About a fifth of Mali’s rare desert elephants have been killed this year as ivory poachers exploit a security vacuum in the country’s north, the United Nations said on Thursday.
At least 57 elephants died between January and June among the West African country’s only herd of around 300 animals, the U.N. peacekeeping mission MINUSMA said in a statement.
“(The poached elephants) represent about 20 percent of the remaining (Malian) population and were killed in areas where insecurity is present,” MINUSMA said, adding that forest rangers were frequently targeted by Islamist jihadists.
The WILD Foundation, which helps protect Mali’s northern Gourma herd, estimates that around 90 of the mammals have been killed since late 2014.
Tens of thousands of elephants once roamed the savannahs stretching between West Africa’s shores and the Nile basin but poaching and habitat loss have dramatically cut their numbers.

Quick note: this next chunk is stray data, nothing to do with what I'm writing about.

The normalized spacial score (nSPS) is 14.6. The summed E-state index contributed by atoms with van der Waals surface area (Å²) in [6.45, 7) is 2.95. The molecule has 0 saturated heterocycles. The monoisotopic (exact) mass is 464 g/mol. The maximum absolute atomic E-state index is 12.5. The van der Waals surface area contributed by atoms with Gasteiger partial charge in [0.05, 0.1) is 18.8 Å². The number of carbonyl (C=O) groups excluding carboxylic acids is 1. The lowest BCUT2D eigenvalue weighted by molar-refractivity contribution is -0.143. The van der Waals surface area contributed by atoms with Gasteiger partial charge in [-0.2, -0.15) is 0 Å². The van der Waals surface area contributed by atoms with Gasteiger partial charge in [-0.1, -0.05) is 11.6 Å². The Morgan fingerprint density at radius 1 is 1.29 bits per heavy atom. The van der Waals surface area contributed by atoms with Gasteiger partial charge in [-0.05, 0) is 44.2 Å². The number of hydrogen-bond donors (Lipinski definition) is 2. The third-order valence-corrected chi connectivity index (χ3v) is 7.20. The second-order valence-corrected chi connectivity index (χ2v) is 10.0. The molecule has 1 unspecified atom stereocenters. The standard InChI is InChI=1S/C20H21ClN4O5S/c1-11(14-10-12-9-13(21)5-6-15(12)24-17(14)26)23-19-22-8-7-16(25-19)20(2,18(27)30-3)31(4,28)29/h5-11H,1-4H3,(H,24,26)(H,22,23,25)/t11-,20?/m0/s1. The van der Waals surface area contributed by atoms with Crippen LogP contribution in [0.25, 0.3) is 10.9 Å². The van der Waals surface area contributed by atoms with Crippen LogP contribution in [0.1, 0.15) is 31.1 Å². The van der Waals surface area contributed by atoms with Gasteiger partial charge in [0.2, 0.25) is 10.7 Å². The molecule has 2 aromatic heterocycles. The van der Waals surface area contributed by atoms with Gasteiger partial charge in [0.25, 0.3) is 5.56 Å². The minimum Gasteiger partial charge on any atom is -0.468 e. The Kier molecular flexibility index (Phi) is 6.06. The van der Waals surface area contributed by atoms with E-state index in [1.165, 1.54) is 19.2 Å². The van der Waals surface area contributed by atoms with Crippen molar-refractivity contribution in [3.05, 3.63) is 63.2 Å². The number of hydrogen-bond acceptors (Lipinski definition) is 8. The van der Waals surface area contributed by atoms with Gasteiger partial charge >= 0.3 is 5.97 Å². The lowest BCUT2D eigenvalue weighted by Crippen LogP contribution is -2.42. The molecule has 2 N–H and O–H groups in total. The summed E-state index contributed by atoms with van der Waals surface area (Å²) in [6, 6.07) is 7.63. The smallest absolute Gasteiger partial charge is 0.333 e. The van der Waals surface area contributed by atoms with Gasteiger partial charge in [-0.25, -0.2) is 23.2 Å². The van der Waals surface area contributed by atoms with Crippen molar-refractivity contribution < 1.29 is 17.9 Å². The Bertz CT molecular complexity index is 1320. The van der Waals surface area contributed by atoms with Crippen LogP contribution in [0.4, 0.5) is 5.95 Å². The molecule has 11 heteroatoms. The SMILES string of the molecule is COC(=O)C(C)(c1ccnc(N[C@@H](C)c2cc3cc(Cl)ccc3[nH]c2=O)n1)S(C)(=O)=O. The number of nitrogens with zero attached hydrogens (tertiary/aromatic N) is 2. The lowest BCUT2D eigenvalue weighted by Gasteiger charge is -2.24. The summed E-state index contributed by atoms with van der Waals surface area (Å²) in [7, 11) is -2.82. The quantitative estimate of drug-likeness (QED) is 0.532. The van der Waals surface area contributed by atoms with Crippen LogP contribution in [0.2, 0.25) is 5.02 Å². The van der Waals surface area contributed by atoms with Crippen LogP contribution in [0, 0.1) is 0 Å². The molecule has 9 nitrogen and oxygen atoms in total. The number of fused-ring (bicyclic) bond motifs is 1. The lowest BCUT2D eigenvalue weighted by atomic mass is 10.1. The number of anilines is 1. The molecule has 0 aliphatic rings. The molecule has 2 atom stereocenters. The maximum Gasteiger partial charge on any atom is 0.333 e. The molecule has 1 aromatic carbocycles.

Roughly 7,000 animals are thought to remain in West and Central Africa, of which some are thought to be genetically distinct from the more numerous elephants further south. They are often scattered in small, isolated groups of less than 100 and are at risk of local extinction.
Mali’s Gourma elephants, once a magnet for tourists visiting the nearby desert city of Timbuktu, are one of the last two desert herds in the world. The other is in Namibia.
The decline in Mali has accelerated in recent months because of rising insecurity and a decrease in army protection, according to Amy Lewis from WILD Foundation.
Armed groups drove the Malian army out of many posts in the country’s north last year and are fighting amongst each other for control of land and trafficking corridors.
Clashes have continued despite a U.N.-backed peace deal agreed in June.